As we are now looking back on and try to think through i am here the one question that keeps returning is concerned with instrumentality. By instrumentality we mean the difference between understanding the role of art as purposeless, therefore autonomous and art understood as intrinsically relational. That is, not independent from the context within which it appears but dependent and specific to it. As we have seen i am here evolved directly out of a particular context and is not only intrinsically dependent on it but also addresses it directly. As such, we are in fact using i am here as an instrument to state an argument, albeit perhaps an obtuse one, in an ongoing debate. Doing so inevitably makes the work also vulnerable to be used as an instrument by others.
Is it a problem to open up art to be used instrumentally in this way or is it a possibility?
The framework of the gallery and museum automatically guarantees that whatever one places or performs within its boundaries becomes art. Outside of these institutions there are no such guarantees, less one manufactures them oneself either by authorizing the work purely by means of ones status as an artist, or by orchestrating the dissemination of the work in the media; through art journals; online groups; and not the least on the location where the work is installed. In other words, when practicing in the public domain, the interpretation of the artwork as art is not assured. Consequently the work may be appropriated and used by any of the stakeholders having vested interests in the context within which the artwork is located. It may turn out that there are parties wanting to claim the artwork for issues in no way related to the concept of the work itself but instead to further their own interests. These may range from commercial actors, interested in gaining publicity by proximity or association with the project. If possible and if desired they may be persuaded to become sponsors. There might also be other parties involved driven by ideological/political reasons, wanting for example to promote issues concerning social cohesion by route of the artwork. Not to mention the media and their incessant search for stories.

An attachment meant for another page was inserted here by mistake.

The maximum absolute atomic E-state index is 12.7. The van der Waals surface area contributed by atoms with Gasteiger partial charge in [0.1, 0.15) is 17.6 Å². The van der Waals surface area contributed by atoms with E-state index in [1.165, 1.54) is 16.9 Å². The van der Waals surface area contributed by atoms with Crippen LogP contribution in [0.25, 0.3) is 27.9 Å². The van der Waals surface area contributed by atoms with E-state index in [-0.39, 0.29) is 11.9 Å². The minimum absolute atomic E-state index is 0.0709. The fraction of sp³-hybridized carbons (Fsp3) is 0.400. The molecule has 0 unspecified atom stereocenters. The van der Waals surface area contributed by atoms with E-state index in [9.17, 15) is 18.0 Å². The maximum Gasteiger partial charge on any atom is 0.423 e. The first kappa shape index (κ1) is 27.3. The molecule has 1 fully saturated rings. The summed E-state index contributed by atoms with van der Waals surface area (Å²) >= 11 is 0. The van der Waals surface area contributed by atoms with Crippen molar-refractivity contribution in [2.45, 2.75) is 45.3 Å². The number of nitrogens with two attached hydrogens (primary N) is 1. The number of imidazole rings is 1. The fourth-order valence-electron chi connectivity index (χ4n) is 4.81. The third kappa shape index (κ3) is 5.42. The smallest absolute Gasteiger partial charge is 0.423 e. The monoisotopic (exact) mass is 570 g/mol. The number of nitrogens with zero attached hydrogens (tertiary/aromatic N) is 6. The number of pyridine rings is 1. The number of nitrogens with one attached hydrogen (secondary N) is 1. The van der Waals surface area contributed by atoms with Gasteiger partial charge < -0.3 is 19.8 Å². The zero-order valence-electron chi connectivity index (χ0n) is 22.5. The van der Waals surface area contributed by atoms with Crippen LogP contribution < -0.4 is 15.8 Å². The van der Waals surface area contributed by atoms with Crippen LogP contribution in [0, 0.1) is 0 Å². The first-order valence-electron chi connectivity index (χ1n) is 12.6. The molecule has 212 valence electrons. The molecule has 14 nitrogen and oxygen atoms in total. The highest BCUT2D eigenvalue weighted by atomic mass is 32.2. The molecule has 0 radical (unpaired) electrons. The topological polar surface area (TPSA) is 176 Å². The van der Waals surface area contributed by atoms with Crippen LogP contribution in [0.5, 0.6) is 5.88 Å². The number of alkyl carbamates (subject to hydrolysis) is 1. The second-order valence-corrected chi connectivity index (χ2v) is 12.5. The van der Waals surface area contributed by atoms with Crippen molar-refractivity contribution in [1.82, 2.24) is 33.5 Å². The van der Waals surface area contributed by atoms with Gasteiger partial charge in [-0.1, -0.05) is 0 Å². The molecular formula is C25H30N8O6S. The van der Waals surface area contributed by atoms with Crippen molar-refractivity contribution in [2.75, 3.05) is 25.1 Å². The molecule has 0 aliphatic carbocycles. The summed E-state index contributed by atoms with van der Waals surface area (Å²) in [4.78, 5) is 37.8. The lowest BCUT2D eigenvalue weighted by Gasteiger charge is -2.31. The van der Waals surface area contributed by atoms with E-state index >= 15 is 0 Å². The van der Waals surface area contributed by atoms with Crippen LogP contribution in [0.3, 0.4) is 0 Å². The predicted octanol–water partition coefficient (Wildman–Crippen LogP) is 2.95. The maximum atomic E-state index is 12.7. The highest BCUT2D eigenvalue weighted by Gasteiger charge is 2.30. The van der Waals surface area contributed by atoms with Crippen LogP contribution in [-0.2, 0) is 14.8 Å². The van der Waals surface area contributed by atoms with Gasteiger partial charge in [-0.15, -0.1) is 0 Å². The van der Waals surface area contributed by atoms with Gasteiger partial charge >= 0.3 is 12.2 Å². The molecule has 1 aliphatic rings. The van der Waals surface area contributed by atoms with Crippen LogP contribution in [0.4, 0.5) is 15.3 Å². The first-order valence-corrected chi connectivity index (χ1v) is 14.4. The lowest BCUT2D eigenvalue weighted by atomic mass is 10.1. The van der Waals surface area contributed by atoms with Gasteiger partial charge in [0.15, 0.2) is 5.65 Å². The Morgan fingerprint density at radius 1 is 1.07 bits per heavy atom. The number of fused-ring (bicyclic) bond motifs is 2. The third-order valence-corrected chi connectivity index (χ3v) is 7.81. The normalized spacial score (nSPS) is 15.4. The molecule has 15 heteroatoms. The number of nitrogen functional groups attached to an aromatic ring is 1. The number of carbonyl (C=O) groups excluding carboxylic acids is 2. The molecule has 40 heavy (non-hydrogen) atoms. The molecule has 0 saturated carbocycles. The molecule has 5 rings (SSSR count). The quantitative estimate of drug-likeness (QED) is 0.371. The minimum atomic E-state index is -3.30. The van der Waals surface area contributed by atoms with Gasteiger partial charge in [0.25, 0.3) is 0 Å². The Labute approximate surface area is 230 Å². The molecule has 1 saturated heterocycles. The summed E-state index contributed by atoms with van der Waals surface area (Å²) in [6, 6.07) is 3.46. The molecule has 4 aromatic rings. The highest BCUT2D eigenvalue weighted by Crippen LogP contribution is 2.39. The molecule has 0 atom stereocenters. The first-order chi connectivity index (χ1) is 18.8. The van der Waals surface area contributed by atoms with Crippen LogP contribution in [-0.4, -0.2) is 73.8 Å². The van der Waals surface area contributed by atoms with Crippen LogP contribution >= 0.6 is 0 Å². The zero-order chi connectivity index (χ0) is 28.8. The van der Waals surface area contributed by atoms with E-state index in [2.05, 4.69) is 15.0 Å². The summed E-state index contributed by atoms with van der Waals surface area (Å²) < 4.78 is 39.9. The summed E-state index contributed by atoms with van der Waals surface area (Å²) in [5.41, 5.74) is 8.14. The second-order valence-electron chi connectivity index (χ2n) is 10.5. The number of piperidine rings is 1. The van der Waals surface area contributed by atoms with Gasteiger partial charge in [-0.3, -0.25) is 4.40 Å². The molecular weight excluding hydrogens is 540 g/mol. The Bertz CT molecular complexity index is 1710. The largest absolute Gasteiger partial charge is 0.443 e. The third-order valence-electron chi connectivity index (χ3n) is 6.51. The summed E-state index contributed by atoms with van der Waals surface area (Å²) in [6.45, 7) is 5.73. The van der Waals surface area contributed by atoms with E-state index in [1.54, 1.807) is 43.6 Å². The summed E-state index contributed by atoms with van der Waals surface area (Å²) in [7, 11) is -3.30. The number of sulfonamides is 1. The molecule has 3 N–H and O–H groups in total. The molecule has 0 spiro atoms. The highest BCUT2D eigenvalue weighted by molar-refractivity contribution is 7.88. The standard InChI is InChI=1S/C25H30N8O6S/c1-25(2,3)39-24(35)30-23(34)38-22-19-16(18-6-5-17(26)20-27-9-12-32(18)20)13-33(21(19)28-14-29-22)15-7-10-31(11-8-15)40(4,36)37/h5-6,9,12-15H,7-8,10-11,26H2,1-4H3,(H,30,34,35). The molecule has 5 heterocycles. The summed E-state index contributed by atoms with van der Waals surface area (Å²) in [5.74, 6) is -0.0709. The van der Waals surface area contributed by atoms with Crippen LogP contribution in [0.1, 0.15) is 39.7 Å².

Thus the issue of instrumentality requires of the artist to pay close attention to the context framing the work. That is since the interpretation of the artwork inevitably will be intimately bound to it. Consequently context becomes something like an artistic material. However as an artistic material, context will remain a slippery one that never, unlike clay, will give itself up completely to the hands of the artist.
In spite of the apparent and seemingly unavoidable dangers of opening up artworks to be used instrumentality, by placing them in the unruly social world, we see instrumentality as a possibility rather than a problem. Whereas the gallery and museum perform the important role of guaranteeing works to be interpreted as art and therefore allowing a highly specialized and precise discourse to exist, one may also see it as limiting artworks to be nothing but art. Placed in a wider social context artworks will inevitably be exposed to instrumental use but it also allows them to expand, participate in and address a much wider range of discourses. This, we believe, allows for artists a bit more freedom to directly engage with social situations and the people populating them and not just be reduced to comment on them from the safe space of the gallery.
|Type of Research:||Show/Exhibition|
|Your affiliations with UAL:||Colleges > Central Saint Martins College of Art and Design|
Colleges > Central Saint Martins College of Art and Design
Colleges > Wimbledon College of Art
Colleges > Wimbledon College of Art
|Copyright Holders:||Zimmerman, Johansson, Fennell|
|Funders:||Fugitive Images, Community Growth Fund|
|Related Websites:||http://www.iamhere.org.uk, http://www.fugitiveimages.org.uk|
|Projects or Series:||1st in a trilogy of works on the Haggerston Estate|
|Locations / Venues:|
|Deposited By:||Andrea Luka Zimmerman|
|Deposited On:||15 May 2012 11:01|
|Last Modified:||19 Mar 2014 12:17|